Home Rugby Ireland ’s Southern Hemisphere Syndrome

Ireland ’s Southern Hemisphere Syndrome

The domestic season has finally concluded with Leinster winning back-to-back Pro 12 titles. However, there are two tests in Argentina to be negotiated before Ireland’s rugby players can put their feet up and reflect on a successful season in provincial and national colours.

Joe Schmidt will look to continue the momentum built from the Six Nations championship win in South America. The Kiwi coach addressed one of Irish rugby’s long standing itches; a win in Paris. But Schmidt will have to once again work his magic if he is to cure Ireland’s southern hemisphere sickness.

Ireland head south of the equator looking to end a barren run that stretches back to the seventies. The men in green have not won a test series in the southern hemisphere since they defeated the Wallabies Down Under in 1979. Leaving aside the four World Cups played below the equator, Ireland’s record is absolutely dreadful.

Thirty-two test matches the men in green have contested on various tours to the southern hemisphere since their series win in Australia and only twice have they emerged victorious with wins against Samoa and Tonga back in 2003. But are there reasons behind Ireland’s lack of success since that historic day at the SCG in Sydney when Ollie Campbell kicked Ireland to glory?

Southern Hemisphere too good!

Everyone knows Ireland’s trials and tribulations when taking on the All Blacks. New Zealand are the pinnacle of the rugby game, so it is understandable why Ireland have a poor record when travelling to the Land of the Long White Cloud. Likewise when Ireland travel to South Africa, the brutality and power of the Springboks combined with the lung bursting altitude have been enough to grind Irish travelling teams to a halt.

Playing Australia is tough Down Under.

England only secured their first ever away against the Green and Gold in 2003. But the Wallabies have always represented Ireland’s best chance of taking a scalp against the Big Three away from home. The Aussies have not been at their best this past decade and yet Ireland’s ‘Golden Generation’ have still come up short against the Gold and Green when in the sunnier climates of the former convict colony.

But when Ireland have gone on tour to other places south of the equator their record is still inept. They have fallen to the Puma’s bite when in Argentina, 2007 being the most recent disappointment. And in 1991 Ireland reached a new low on their travels as they suffered a humiliating 2-0 test series loss to Namibia. Were these sides too good for Ireland? There must be other factors!

End of long season & tiredness!

This was a legitimate excuse for players from the amateur era. However, Ireland’s players are full time professionals now who train and play rugby for a living. They should be expected to play at the same level and standard as they did at the start of the season, during the season and at that the end of the season.

The IRFU have a player welfare programme where they remove centrally contracted internationals to allow them to be at the peak of their powers for crucial international and Heineken Cup ties. Being tired is not a valid reason for underperforming Ireland players on tour.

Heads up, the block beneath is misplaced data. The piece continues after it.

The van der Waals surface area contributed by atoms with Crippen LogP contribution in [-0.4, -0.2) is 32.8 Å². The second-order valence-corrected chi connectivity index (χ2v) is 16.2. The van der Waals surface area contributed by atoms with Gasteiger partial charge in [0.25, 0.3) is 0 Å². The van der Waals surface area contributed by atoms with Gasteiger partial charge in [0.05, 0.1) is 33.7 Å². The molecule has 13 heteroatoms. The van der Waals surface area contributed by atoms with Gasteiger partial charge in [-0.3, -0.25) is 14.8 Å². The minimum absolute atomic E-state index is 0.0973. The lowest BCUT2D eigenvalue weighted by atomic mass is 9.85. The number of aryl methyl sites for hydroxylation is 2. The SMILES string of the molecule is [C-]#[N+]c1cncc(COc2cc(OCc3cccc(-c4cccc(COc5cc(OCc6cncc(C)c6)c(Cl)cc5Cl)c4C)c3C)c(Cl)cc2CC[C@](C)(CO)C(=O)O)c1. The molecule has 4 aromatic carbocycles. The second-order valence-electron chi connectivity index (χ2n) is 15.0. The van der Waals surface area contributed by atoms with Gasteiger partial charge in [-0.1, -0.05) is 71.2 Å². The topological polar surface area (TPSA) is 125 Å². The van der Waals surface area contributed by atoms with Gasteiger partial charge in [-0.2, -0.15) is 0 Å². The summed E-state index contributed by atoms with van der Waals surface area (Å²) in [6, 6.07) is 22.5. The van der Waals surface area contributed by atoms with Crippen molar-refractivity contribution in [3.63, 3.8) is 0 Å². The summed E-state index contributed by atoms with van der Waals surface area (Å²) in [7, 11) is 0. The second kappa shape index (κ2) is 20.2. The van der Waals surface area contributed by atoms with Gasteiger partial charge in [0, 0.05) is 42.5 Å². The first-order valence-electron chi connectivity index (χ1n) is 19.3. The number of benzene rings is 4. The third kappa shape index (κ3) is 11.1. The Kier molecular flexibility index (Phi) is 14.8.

Belief & Incorrect mindset!

A lack of belief could be the core of Ireland’s touring torment. Irish players have been very close to defeating Australia and New Zealand since the turn of the century. Ireland have lost their last two tests against Australia Down Under by one score and against New Zealand, the home side has been able to take the game by the scruff of the neck when the tie is in the balance.

Irish players’ mindset can be called into question when they play these matches. Far too often the Irish team concede a score within minutes of kick-off. This suggests the team was not mentally prepared for the challenge that was before them.

The test series in New Zealand of 2012 is a prime example of Irish players’ focus and attitude not being correct as they were hammered in the first test but produced one the best performances ever seen by an Irish rugby team when they went down to a last-minute Dan Carter drop goal in Christchurch.

In the third test Ireland looked like a team longing for their holidays and they put in a shameful showing as the All Blacks smashed the thin green line to pieces to win 60-0; Ireland’s heaviest loss ever.

Joe Schmidt and his charges travel to South America looking to reproduce their Six Nations form and win the test series. The excellent coach who is a perfectionist will not accept the old excuse of tiredness from this talented group that he has at his disposal.

Ireland should beat Argentina quite comfortably as the Pumas are certainly not the force they used to be and came off a poor 2013 season. The Puma supporters will create intimidating atmospheres in Resistencia and especially Tucuman where the locals burn the opposing team’s national flag. And if the image of a burning Tricolour does not drive the Irish team on to secure their first southern hemisphere test series victory since 1979, then nothing will.

I will be travelling to Argentina to watch Joe Schmidt’s men clash with the Pumas but more importantly I will be doing four charity walks in order to help raise money for the IRFU Charitable Trust. The Trust aims to assist severely injured rugby players in their everyday lives, and help to restore confidence and independence so any donation no matter how small will be appreciated.

To see how I get on and for plenty of updates and pictures on Ireland’s tour, follow me on Twitter @Cass_maitias

Matt Cassidy, Pundit Arena.

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